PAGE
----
Buy “The Georges and the Jewels Horses of Oak Valley Ranch, Book 1 (Audible Audio Edition) Jane Smiley, Angela Goethals , Recorded Books Books” Online
This book was so perfectly right for me, that I originally felt I couldn’t judge it objectively. So, first I gave it to my daughter who is just starting to ride. And, then I gave it to my mother who was never bitten by the horse bug. We all absolutely loved it. It is a wonderful book that while just right for a nine year old, has the ability to appeal to children and adults alike. I would recommend it to people of any age and with varying degrees of interest in horses. It is that good. It is the story of a 7th grade girl named Abby growing up in 1960’s California horse country. She helps her father train horses so that he can claim, “Kid’s Horse for Sale. ” There are several great story lines that come together in this fast read to make us truly feel for Abby. A central theme is Abby’s evolving relationship with a particularly difficult horse, that continues to throw her off. Through the course of the book we see various adults interact with the horse with mixed success, and eventually are able to witness a coming around thanks to a horse whisperer. The horse training details are simultaneously specific, graphic and enlightening. Most of all, it is particularly nice to witness it through the frank eyes of a young girl. At the same time, Abby is growing up in a born-again Christian household where she is faced with the challenges of having her family’s beliefs conflict with the things she is learning at school as well as the estrangement of her brother. This element of the book is important to the development of Abby’s character, but is not overly described and is consistently presented without judgment. I wondered if Violet would ask questions about this religious component, but she didn’t. She took it at face value, and was much more interested in the social dynamic in Abby’s school. As Jane Smiley so adeptly puts it, “The best thing that can happen to you in seventh grade, really, is that you float from one classroom to another like a ghost or spirit, undetected by the humans. ” Ms. Smiley is a master of the human dynamic, and perfectly brings her skills to bear in helping us experience a little bit of that dreaded 7th grade one more time. Fortunately, it is not too painful to re-live, while there is at least one character in there that each of us can relate to. There is nothing remotely inappropriate in this book for children. Most of all it has a fairly just ending, which I really do like in books – especially children’s books. There are many accomplished children’s authors out there. [. ..] We can now add Jane Smiley to the list of fantastic authors that we can be grateful to for writing exceptional literature for our kids. Thank you, Jane. I also want to add a special shout out to the illustrator, Elaine Clayton. She graces the beginning of each chapter with illustrations of various horse accessories, and they are delightful. While I was sad to finish this book, it is nice to be able to go back and look at the illustrations from time to time. – Jessica Wheeler Check it out!
The Georges and the Jewels: Horses of Oak Valley Ranch, Book 1 Audible – Unabridged Jane Smiley (Author), Review
The Georges and the Jewels by Jane Smiley is another of my “Love it!” book for horsey readers of all ages. The title refers to the horses on the Lovitt farm – all the geldings are called George and the mares, Jewel. Abby’s father insists this so that they don’t become attached since all the horses are for sale. The 7th grader has her share of problems from difficult horses to ride to social interaction with her peers. She finds solace in the “good” horses, especially a new foal, she names Jack despite her father’s rule. With help from a gentle horse trainer, she learns important life lessons about horses and people alike. I look forward to reading the sequel about Jack growing up! -Read Reviews-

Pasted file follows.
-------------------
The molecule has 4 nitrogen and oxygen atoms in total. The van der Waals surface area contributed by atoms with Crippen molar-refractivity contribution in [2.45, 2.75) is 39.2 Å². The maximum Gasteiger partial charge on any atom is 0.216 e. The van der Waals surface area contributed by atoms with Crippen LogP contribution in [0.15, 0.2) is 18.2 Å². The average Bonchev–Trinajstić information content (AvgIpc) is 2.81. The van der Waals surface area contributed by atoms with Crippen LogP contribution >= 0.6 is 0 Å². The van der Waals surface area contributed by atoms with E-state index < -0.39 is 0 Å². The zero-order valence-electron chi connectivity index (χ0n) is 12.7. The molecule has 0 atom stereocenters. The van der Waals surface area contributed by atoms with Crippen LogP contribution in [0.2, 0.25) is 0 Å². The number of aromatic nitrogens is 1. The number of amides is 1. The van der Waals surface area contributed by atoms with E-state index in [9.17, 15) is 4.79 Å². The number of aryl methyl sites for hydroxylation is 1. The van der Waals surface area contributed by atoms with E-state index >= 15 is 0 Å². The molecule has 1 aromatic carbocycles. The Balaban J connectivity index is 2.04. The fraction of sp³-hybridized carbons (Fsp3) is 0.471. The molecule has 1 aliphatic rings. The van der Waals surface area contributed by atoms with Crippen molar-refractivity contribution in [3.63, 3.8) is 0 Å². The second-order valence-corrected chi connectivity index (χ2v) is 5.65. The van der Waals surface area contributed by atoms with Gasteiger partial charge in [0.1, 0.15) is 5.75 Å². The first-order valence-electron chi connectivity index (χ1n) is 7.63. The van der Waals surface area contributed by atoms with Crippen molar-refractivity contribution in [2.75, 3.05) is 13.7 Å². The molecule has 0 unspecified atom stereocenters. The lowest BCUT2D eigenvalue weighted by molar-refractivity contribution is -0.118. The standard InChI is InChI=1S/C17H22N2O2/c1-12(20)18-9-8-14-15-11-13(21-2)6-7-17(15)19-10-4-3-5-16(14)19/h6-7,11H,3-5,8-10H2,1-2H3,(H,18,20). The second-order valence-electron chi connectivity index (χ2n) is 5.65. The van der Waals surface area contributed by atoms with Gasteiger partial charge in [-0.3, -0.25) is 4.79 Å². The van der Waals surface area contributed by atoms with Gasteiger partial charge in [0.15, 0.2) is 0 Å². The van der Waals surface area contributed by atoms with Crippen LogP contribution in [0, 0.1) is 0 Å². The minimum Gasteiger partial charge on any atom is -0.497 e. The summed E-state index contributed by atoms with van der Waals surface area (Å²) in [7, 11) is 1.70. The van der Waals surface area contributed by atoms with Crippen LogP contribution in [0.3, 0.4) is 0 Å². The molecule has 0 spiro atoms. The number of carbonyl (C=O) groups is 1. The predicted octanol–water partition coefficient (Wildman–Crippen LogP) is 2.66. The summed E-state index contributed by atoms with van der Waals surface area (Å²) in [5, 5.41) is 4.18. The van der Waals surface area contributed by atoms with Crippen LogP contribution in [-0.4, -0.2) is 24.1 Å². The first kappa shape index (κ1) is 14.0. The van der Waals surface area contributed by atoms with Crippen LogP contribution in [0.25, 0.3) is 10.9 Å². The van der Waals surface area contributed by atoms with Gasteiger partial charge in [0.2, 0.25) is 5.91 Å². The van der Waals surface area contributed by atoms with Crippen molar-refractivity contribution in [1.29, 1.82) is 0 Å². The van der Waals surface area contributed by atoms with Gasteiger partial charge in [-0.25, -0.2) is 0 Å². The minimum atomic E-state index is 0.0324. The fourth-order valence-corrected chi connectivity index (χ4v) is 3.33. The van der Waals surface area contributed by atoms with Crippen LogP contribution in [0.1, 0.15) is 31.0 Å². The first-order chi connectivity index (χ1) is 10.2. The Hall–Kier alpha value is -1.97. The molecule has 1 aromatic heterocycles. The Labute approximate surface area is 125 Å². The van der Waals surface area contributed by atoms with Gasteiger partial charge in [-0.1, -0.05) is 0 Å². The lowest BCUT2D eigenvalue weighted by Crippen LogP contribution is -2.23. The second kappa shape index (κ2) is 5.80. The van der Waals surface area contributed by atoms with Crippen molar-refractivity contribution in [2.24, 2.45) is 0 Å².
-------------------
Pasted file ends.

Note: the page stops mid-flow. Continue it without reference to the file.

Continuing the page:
This is the kind of horse novel I’ve been looking for, one that is actually about horses and is not a soap opera set in a barn. The central story here is about a 12-year-old girl who is trying to cope with an uncooperative horse called Ornery George. She is expected to help her father train him so that he can be sold at a profit, but the horse keeps bucking her off. While she’s perfectly comfortable with the other horses at her dad’s barn, she’s scared of Ornery George, and for good reason. There are a number of other threads woven into this one. Her parents are born-again Christians, which creates some complications in her life. I like that her religious family is portrayed neither as positive nor negative. Her father is sometimes kind and sometimes unreasonable. She seems to like her church reasonably well, but her family’s restrictions cause her problems with school and friends. School is another sub-thread. She’s in the 7th grade and struggling with a girl who seems to be out to "steal" her best friend, and also a clique of four other girls which she tries simply to avoid. Mean girls are a staple of this genre, but these girls are more complex. There is no over-the-top villain, just a group of girls jockeying for status, sometimes in unsavory ways. Three different trainers help the heroine out with Ornery George, and only one of them is able to make any progress with him. The training methods are presented without judgement. It’s not a case of evil trainer vs. good trainer, but more a case of trying out different methods and learning a method that works for this horse.